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Isak Borenstein

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by

Elizabeth Caboy

on 24 April 2013

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Transcript of Isak Borenstein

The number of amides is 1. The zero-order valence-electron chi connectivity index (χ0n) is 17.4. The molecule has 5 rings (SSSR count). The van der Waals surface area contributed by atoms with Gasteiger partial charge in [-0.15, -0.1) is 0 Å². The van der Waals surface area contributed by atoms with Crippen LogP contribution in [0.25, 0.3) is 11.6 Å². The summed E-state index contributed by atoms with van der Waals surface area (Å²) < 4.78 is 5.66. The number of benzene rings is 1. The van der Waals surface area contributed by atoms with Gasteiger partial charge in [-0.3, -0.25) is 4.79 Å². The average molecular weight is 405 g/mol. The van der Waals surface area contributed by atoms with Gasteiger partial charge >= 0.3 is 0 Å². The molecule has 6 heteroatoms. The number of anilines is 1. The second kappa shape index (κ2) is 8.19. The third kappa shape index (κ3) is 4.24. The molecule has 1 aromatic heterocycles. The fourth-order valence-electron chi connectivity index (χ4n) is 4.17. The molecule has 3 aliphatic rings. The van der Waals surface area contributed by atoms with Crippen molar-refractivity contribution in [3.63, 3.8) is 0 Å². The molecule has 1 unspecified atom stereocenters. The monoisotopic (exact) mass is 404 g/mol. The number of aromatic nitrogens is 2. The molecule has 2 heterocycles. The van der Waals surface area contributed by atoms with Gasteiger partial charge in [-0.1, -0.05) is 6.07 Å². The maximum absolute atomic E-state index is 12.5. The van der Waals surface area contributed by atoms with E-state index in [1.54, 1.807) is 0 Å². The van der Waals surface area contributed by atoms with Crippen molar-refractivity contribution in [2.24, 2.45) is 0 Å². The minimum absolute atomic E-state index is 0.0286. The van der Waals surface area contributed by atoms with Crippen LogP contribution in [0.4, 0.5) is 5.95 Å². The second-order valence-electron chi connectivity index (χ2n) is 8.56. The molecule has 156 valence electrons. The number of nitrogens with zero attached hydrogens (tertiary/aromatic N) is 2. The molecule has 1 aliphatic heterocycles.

Interview with Isak Borenstein with Madison, Madison and Elizabeth Q: Where are you originally from? A: Radom, Poland. Q: At the beginning of the war, what precautions did you take? A: When Hitler first invaded Poland, I fled to Russia. Shortly after I got a job as a carpenter, Hitler invaded Russia. Then I joined the Russian army. Q: What happened when you joined the Russian army? A: In our first battle, we were captured before we could defend ourselves and we were lead to a prisoner of war camp. I am sorry that I didn't get the chance to fight. Q: What happened after you were captured? A: I changed my name from Borenstein to Broniewski as to not be identified as a Jewish person. Before we were taken to the prisoner of war camp I managed to escape. Q: How did you manage to get away from the German soldiers before arriving at the camp? A: While we were marching, a Russian woman took me aside and hid me. She took care of me and took me to a different town. Q: What did you do once you got to the new town? A: I got a job at a hospital near by to earn bread and soup. I also joined the partisans, which was a guerrilla force operated in enemy occupied territory. I was arrested in the forest and taken to the prison in Dnepropetrovsk. Q: What happened at the jail? A: Somebody identified me as a Jew and I was taken down to a dark room about 6 feet wide and 25 feet long. I remained in the death chamber for 10 days with only one brick taken out for air. I was tortured was given cold showers and was beaten with leather straps until my skin turned the color of wood. I was lucky enough to make it out of there alive. Q: Where did you go after they let you out of the death chamber? A: I went back up to the jail where I met Ira Pogorelskaja and in love with her. She was a 19 year old blonde girl and she was very beautiful. I tried to find her after the war only to find out that she was never heard from again. Q: After the jail, what happened to you? A: I was put into a labor camp. The Russian army was coming near us to help so the German officers put us on a train. We were taken to Auschwitz, but there was no room for us so they took us to another camp. At Mauthausen, there was a checkpoint. You either went to work, to the ovens, or to the hospital if you were moderately sick. I was lucky enough to end up in the hospital Q: How did you escape Mauthausen? A: While I was in the hospital a Polish man recognized that I was a Jew, and he wanted to help me because he knew that I wouldn't survive in the hospital. He sent me to work in a factory that was inside of a mountain, which then exploded. I was then sent to various factories to work at, ending with a coal factory. Q: Where did you go after you worked in the coal factory? A: During the last days of the war before the American army came in, we worked on a barge. The guards then attempted to return us to the same came, but were stopped by an American soldier. I said to myself that it was time to go home. Q: Did you make it home safely? A: No, on my way home I was forced to enlist in the Russian army Q: How long were you in the Russian army? A: 14 months Q: What happened when you got out? A: I went and surprised my brother, the only surviving member of my family at the hospital. He was a broken man, it was hard. I did not recognized him. Q: Did you stay in Germany after the war? A: We lived in Germany for a few years, where I met my wife, another survivor from my home town, Radom. My wife, brother and I came to New Orleans in 1951 where we started a business. Sometimes I try to go back to my past and it's unbelievable for me. Sometimes I think I'm just dreaming.
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